Saturday, December 27, 2008

Climbing Stairs

In early December we had the first meeting of the SomaLab. In it I introduced some of the concepts I have described in the first two posts to this blog.

I also presented an example of how we can use somatics principles to guide us in our engagement with body experience. The reading, entitled, "Climbing Stairs", is a short description of what happens when we follow the phenomena of body experience when investigating a disruption to the flow of "normal" functioning.

In this case I used the example of working with a clicking in my right knee. You can read it by linking to the Articles page of my web site.

Thursday, December 25, 2008

What is Somatics?: Principles and Techniques

In the fall of 1986, Somatics Journal published an article by Don Hanlon Johnson entitled "Principles versus Techniques: Towards the Unity of the Somatics Field". In it he outlined an argument for the study and development of a theory base that, he postulated, underlay and united all body-centred practices. These principles, Johnson wrote, became the ground out of which arose the various techniques that made each school of practice unique.

Although Thomas Hanna had created the word "somatics" in 1976 to name the approaches to mind/body integration, Johnson's writing started to differentiate between "somatic" practices and, a study of their underlying theory base.
In the years since Johnson's article, a handful of practitioners have been distilling these principles through a careful study of a variety of somatic practices. By paying close attention to how each modality explained why their approach worked, it has become possible to see a similarity in the language used to describe the essences of the practice that underlie the effectiveness of the techniques. Therefore, out of the study of somatic practices - Somatics - a theory base came into form.

Hanna and others have often mixed the definition of "somatics" and "somatic". I have found it more helpful to make a clear differentiation between use of the two words: Somatics as the study of the underlying principles and their application in practice, and Somatic as the name for the broad field of body-centred practices that, to some extent or other, utilize somatics principles.

The Somatics, or principles, of somatic practice helps us in a couple of ways:

1. We can develop a foundational descriptive language that can aid communication between different somatic practices, whether they work with the body through touch, movement, breath, energy, or psycho-social processes.

2. We can learn from the ways other modalities use each principle. Each practice has developed strengths in how they understand a part of Somatics theory and expressed it through techniques. The eye of a yoga practitioner can develop a keener understanding for postural and movement integrity. And the skills of "listening touch" used in many light touch modalities can enhance our understanding of how to follow patterns of reorganization in the body.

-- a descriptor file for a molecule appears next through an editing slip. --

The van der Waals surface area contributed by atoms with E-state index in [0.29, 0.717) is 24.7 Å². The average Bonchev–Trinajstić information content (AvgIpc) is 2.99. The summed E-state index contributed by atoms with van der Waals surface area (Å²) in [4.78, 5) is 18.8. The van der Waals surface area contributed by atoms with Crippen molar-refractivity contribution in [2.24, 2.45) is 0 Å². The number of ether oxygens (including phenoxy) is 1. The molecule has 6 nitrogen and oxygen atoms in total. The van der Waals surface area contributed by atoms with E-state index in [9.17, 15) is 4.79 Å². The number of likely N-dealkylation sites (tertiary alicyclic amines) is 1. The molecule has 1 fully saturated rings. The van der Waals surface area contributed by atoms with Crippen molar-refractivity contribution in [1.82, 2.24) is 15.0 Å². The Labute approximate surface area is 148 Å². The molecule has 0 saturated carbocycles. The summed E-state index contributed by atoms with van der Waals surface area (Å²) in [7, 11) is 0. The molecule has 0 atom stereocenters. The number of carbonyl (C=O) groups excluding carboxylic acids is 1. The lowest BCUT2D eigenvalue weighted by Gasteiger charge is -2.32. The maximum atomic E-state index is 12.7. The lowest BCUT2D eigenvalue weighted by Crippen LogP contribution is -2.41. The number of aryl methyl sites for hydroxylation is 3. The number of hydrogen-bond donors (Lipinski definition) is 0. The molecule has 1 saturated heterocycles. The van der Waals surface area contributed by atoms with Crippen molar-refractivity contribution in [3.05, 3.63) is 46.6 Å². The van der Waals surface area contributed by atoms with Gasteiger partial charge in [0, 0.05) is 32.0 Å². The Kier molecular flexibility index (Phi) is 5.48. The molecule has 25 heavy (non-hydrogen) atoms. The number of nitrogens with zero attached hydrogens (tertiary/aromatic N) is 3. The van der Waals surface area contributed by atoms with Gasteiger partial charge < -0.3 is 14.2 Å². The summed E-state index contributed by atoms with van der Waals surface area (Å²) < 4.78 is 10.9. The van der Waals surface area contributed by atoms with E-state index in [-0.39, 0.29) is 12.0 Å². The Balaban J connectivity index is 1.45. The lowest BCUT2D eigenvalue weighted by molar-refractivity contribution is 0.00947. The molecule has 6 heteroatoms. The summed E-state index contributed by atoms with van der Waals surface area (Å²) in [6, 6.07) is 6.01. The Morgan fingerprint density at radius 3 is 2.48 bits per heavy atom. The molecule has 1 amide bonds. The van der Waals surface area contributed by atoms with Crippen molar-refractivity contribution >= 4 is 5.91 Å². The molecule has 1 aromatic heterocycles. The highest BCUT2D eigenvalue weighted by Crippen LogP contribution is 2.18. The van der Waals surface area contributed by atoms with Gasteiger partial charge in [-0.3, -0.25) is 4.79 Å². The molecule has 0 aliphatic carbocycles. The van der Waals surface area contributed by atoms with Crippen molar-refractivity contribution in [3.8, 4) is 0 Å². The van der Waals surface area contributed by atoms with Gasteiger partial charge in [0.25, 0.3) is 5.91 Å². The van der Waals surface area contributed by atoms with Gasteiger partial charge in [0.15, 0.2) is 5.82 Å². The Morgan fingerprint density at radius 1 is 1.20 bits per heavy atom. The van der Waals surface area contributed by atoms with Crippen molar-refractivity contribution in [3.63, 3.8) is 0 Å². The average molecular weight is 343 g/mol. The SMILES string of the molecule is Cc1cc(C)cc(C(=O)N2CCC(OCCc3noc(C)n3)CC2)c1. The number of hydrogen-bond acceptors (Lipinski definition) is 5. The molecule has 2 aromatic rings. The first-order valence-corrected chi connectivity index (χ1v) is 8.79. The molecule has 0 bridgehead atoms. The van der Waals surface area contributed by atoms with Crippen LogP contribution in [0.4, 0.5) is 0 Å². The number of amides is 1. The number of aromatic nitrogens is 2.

Two decades after Johnson's ground-breaking article, we now have a more fully formed understanding of the fundamental Somatics theory that forms the foundation of somatic practice. Three of the most essential principles, tested thoroughly in a variety of education applications, and deeply grounded in the physiology and psychology of our response patterns, are:

1. Awareness brought to sensation produces a reorganization response within the organism.

2. The reorganization response will take the shape of a pattern.

3. The pattern of response will always be an attempt toward balance or homeostasis in both the internal organization of the person and in its relationship to the sensory source.

I use these principles as the foundation of all our investigations in the SomaLab because they form the broadest practical reference for each individual's application in their practice. Future blogs will describe the interactions between principles and practice in each monthly installment of the SomaLab.

What is the SomaLab?

Welcome to the first post of my SomaLab blog.

The SomaLab is year-long journey of exploration into the underlying principles of body-centred healing, and their integration into practical application. This version of the SomaLab is the latest manifestation in my 25 year study of the question, "What is it that makes body-centered practices work?", that I have pursued over the years through numerous learning environments. I'll make reference to them, and their contributions to my understanding of Somatic practice in future blogs.

This current version of the SomaLab is being sponsored as an inservice training under the kind auspices of Healing Connections, a holistic health clinic in Edmonton, Alberta Canada. The clinic provides services in a broad array of holistic practices including massage, myofascial release, light touch practices such as cranial-sacral and lymph drainage, acupuncture, Reiki and other energetic modalities, yoga, and somatic psychology. The wide range of healing approaches gives us the opportunity of working in a rich learning environment in which each paradigm and modality will share the outcome of their explorations, and the application of somatics principles into their practice.

Each monthly workshop in the series will introduce new conceptual information that will then be explored through both personal practice and clinical application. We will continually revisit core practices to deepen our understanding of them and strengthen the foundation of our personal and professional practice.

Over the next year I will be using this blog to journal the training process. I will be also interested in hearing from you in the form of comments to the blog. If you have questions or contributions please don't hesitate to post them.